My Vintage Dollhouses

Schoenhut Beverly Hills 1939

Thursday, July 31, 2014

Miss Marx Little Hostess 1964 meets Mr. Keystone of Boston 1951

My Keystone of Boston house circa 1951 has held Marx Little Hostess furniture for several years....but helter-skelter. So when my friend Myrtle Mayhem at  Dollhouse Shenanigans decided to spotlight this identical house on her blog, I decided to make mine presentable and spotlight mine too. Yes, you guessed it...she posted hers back on July 23rd and has since posted another on her Graceland dollhouse....never enough time in the day when you are retired. But so is Myrtle....someone please explain that...without insulting me, please!


This is one of the last houses produced by Keystone of Boston, and I have always considered it one of their most attractive.  Besides the graceful graphics of trees, vines and shrubs, Keystone added an additional large window on the side of the house.

 
This house has 6 rooms, with stairs to the second floor.   In the series of houses Keystone produced after 1950, the interior walls are printed on a slick white background instead of the rough-surfaced backside of the Masonite walls. For lighting, this house is equipped with battery brackets on the top of the second floor walls that connect to light bulbs in each  room. Yes, they still work!
 


 
The Marx Little Hostess plastic furniture that fills this house was first produced in 1964, and continued to be sold as late as 1973.  This furniture was also sold in Canada under Little Miss Deb by Marx and in the UK as Amanda Ann by Combex. Marx did not produce children or infants furniture in this line of furniture, but they did produce some of their pieces in different colors.

 
The kitchen appliances came in olive green, bright yellow, white and the brown seen on the hutch to the right.  In addition to the appliances and work table, kitchen furniture also included the buffet, the china cabinet seen in the dining room, and this folding gate-leg table....but no  chairs! Chairs by Jaydon are pictured here.  All of the drawers and cabinets are functioning...plus the stove and fridge have shelves and racks.


The round dining room table has an added leaf,  changing the shape to oval....and seating 6 comfortably!  You can see that the design and color of the china cabinet does not match the dining room pieces. The folding screen is quite exotic...one of the specialty pieces in this Marx line.

I love the way Keystone silkscreened "hardwood" floors in their later houses.


With the stairs on one side and the house's support system on the other, space is at a premium in this room.  I'm sure every child of the 50s had a "step-side" table like this one  in their home when growing up. The red chairs were also made in yellow with a black or  reddish brown frame. In the upstairs room you will see a yellow tuxedo couch that matches the aqua one. The wagon train table has a tilt-top.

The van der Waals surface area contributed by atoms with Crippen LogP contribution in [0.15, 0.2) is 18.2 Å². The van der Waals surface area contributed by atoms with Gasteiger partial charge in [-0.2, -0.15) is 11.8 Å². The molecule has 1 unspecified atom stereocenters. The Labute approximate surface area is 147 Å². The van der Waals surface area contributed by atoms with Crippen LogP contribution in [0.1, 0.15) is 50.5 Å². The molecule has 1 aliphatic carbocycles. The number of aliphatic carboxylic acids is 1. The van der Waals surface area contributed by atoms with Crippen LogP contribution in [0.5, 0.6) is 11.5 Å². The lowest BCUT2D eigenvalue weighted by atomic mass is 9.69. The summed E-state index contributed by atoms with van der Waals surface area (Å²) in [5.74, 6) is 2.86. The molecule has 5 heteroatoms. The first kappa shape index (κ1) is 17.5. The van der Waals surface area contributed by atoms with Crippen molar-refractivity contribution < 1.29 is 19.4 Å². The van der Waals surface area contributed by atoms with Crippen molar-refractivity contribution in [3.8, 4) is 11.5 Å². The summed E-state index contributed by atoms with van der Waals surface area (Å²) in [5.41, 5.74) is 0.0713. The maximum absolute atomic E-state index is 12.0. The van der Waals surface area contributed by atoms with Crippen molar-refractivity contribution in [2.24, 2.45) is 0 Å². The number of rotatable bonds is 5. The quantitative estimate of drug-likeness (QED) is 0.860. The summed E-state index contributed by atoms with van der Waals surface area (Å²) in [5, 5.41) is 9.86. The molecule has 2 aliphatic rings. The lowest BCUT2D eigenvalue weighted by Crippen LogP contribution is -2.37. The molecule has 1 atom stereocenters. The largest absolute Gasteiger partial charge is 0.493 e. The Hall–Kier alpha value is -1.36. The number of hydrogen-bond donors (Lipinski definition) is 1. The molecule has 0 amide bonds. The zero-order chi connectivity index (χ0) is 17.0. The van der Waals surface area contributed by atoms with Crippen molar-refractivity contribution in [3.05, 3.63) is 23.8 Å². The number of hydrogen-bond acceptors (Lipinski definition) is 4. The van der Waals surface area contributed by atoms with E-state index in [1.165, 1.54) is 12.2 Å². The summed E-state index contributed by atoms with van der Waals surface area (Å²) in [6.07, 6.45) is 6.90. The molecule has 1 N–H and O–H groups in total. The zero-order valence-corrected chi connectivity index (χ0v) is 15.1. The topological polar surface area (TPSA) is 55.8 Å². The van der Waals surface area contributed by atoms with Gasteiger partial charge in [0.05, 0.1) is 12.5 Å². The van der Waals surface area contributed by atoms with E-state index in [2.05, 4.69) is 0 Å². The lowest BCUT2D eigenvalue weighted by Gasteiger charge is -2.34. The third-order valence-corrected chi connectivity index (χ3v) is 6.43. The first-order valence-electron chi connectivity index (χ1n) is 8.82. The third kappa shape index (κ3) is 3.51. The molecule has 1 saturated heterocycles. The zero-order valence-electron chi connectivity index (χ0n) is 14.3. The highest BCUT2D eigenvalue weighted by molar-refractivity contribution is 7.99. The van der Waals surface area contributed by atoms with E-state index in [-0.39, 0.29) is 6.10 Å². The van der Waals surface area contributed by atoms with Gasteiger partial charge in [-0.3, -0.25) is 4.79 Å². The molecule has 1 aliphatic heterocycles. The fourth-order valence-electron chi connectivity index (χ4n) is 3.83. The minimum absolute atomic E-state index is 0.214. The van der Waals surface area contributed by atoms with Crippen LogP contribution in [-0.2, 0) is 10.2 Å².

The lovely canopy bed came with the coverlet and pillow; the vanity, a similar bureau, and the chaise in the bathroom were also produced in turquoise. I'm not sure if any other turquoise pieces were produced....if you have any please let us know!




The original shower curtain is hanging by the tub. The lady of the house put her chaise in this large bathroom so she can really monopolize time spent....in addition to hanging her husband's shaving mirror over the washing machine. Wonder what he did? 


This is the shaving mirror....but Marx made nothing to hang it over....maybe a pedestal sink would have been nice in addition to my lady's vanity with sink.



The bedroom that should house a nursery and big sister's bed is outfitted as the den/family room/tv room/music room/and Peter the parrot's room.



Oh, I see the Robinsons are at home! Lets check in on them.
(The Robinsons are 4¾” Ermey dolls from Germany.)


 
They just had their portrait painted and seem to be admiring it.
 
 
 
Here are most of the pieces in the Marx Little Hostess line.....
 
 Kitchen appliances and hutch...
 

kitchen table, buffet and china cabinet....the china cabinet came filled with dishes...



the dining room with  exotic screen and decorated mirror...



the living room.....




a bedroom girly enough to please any little girl...





an attractive aqua and ivory bathroom.....
 


the tilt-top table was also made in plain brown ....
 
 

 
and the rocker and the yellow chair with dark brown legs.
 
 
 
Other color schemes for some of the pieces in the Little Hostess line....a brown sink that matches my kitchen hutch, a white stove that was sold under the Amanda Ann brand, ivory chairs and buffet for the dining room, and turquoise pieces for the bedroom. The red wing chair was produced to use in the living room. These pieces are no longer in my collection. One piece that I have never located is the candelabra used with the grand piano.
 
You can read more about this furniture line in Dian Zillner's   American Dollhouses and Furniture of the 20th Century, pages 132-134, with pictures of Roy Specht's collection on
pages 150-152.
 
 
UPDATE:  Dollhouse Shenanigans has posted pictures of a 1950s era Rich Toys dollhouse filled with one of her sets of Marx Little Hostess doll house furniture! Click HERE to see this furniture displayed in a different dollhouse. You will find additional pieces of turquoise bedroom furniture, the missing candelabra, the TV in black AND the dollhouse people that Marx produced to accompany their Little Hostess line! Enjoy!